When a garden is neglected “you clear away the dead parts / so the tender buds can form,” sings the character Dickon at the beginning of Act 2 of The Secret Garden. That’s exactly what Shakespeare Theatre and co-producer, The 5thAvenue Theatre, have attempted to do with the 1991 Tony-Award winning musical. Streamlined and refined for contemporary audiences, this production features fewer songs, updated orchestrations and re-ordered scenes. Though the musical is beautifully rendered and sung, it is at times as overgrown and confused as the titular garden at the beginning of the show.
Based on the popular children’s book by Frances Hodgson Burnett, The Secret Garden follows the story of the recently-orphaned 10-year-old Mary Lennox (Anya Rothman) as she is sent to her widower Uncle Archibald’s (Michael Xavier) dark and foreboding home to live. There, she finds refuge in the neglected gardens and friendship in the house’s servants and caretakers, especially the young gardener Dickon (Charlie Franklin) and the young chambermaid Martha (Daisy Eagan, who became the youngest actress to win a Tony Award for her portrayal of Mary Lennox in the original Broadway cast).
Eventually, Mary meets and befriends her sickly young cousin Colin (Henry Baratz). Together, Colin, Mary, Dickon and Martha, guided by a chorus of ghosts including Colin’s mother and Mary’s parents, nurse the eponymous garden back to life while bringing healing and rejuvenation to each other and all of the home’s occupants.
It’s a complex musical with a number of characters, many of whom get precious little stage time to become fully developed, and an almost chaotic number of plot points to follow. A montage of quick scenes explaining the circumstances of the death of Mary’s parents and how she came to live with her uncle at the top of the show left me confused and trying to catch up with the action for several minutes.
Nevertheless, some characters, like Mary’s uncle Archibald and the ghost of his wife Lily (Lizzie Klemperer), are richly rendered. Meanwhile, Archibald’s brother Neville’s (beautifully sung by Josh Young) motivations are unclear and the resolution of his conflicted sibling rivalry is abrupt. The character of Dickon, who is the emotional heart of the original book, is portrayed as a kind of impish sprite who seems stylistically out of sync with the rest of the production.
The Secret Garden
closes December 31, 2016
Details and tickets
At the center of it all is young Mary, who is in almost every scene and gives all these varying elements a central axis to organize around. It’s a tall order for a 10-year-old actor. As Mary, Ms. Rothman is plucky and entertaining, but lacks the nuance and sophistication required to ground and clarify such a dense show.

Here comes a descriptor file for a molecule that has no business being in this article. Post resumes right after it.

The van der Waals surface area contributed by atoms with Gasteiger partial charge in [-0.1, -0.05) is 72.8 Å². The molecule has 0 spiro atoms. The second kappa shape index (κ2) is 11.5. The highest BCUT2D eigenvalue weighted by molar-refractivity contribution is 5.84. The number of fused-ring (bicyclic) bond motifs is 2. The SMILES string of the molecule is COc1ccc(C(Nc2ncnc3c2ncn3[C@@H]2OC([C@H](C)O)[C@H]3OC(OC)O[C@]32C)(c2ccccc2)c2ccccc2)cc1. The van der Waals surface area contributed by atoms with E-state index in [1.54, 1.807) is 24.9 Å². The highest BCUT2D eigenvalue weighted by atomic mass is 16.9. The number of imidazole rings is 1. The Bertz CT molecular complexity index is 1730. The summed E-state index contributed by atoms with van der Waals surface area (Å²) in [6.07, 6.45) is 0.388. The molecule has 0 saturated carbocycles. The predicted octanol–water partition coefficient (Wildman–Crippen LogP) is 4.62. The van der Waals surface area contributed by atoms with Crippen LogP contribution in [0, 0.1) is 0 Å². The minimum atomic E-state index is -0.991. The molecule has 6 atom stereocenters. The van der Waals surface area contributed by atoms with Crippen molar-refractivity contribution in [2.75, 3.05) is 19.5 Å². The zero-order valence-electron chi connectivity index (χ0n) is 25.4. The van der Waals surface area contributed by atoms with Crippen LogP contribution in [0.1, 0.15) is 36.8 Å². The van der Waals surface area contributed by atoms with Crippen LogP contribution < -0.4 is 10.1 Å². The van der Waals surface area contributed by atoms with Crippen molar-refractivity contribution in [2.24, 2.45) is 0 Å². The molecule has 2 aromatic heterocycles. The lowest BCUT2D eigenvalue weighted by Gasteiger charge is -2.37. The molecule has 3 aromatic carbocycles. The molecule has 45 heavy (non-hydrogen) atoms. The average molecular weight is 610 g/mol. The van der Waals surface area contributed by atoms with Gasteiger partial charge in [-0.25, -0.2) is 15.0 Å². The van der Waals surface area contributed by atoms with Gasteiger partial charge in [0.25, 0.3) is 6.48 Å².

But like the garden Mary discovers, beneath the overgrowth of The Secret Garden lies a lush and lovely heart. The costumes, set and lighting are hauntingly beautiful, depicting a world of decaying grandeur that slowly comes back to life. But the real stand-out is the music, which is rich and beautifully sung. Mr. Xavier and Mr. Young’s duet “Lily’s Eyes” is a superb number ending on a soaring note that induces goosebumps. “How Could I Ever Know,” the pivotal duet between Archibald and Lily, is performed with such affecting emotional depth that it left me reaching for my tissues. Ultimately, it was Ms. Klemperer’s effortless soprano voice singing the show’s recurring refrain that stayed with me as I left the theatre. When she invites us to “come to my garden,” it’s hard not to feel compelled to follow.
The Secret Garden book and lyrics by Marsha Norman, music by Lucy Simon. Directed by David Armstrong. Music direction by Rick Fox. Featuring Alex Alferov, Brittany Baratz, Henry Baratz, Jared Michael Brown, Mary Jo Dugaw, Daisy Eagan, Catherine Flye, Jason Forbach, Charlie Franklin, Sean G. Griffin, Lizzie Klemperer, Maya Maniar, Happy McPartlin, Anya Rothman, Greg Stone, Hayley Travers, Vishal Vaidya, Ethan Watermeier, Billie Wildrick, Michael Xavier, Josh Young. Scenic Design by Anna Louizos. Costume Design by Ann Hould-Ward. Lighting Design by Mike Baldassari. Sound Design by Justin Stasiw. Produced by Shakespeare Theatre Company in association with The 5thAvenue Theatre. Reviewed by Amy Couchoud.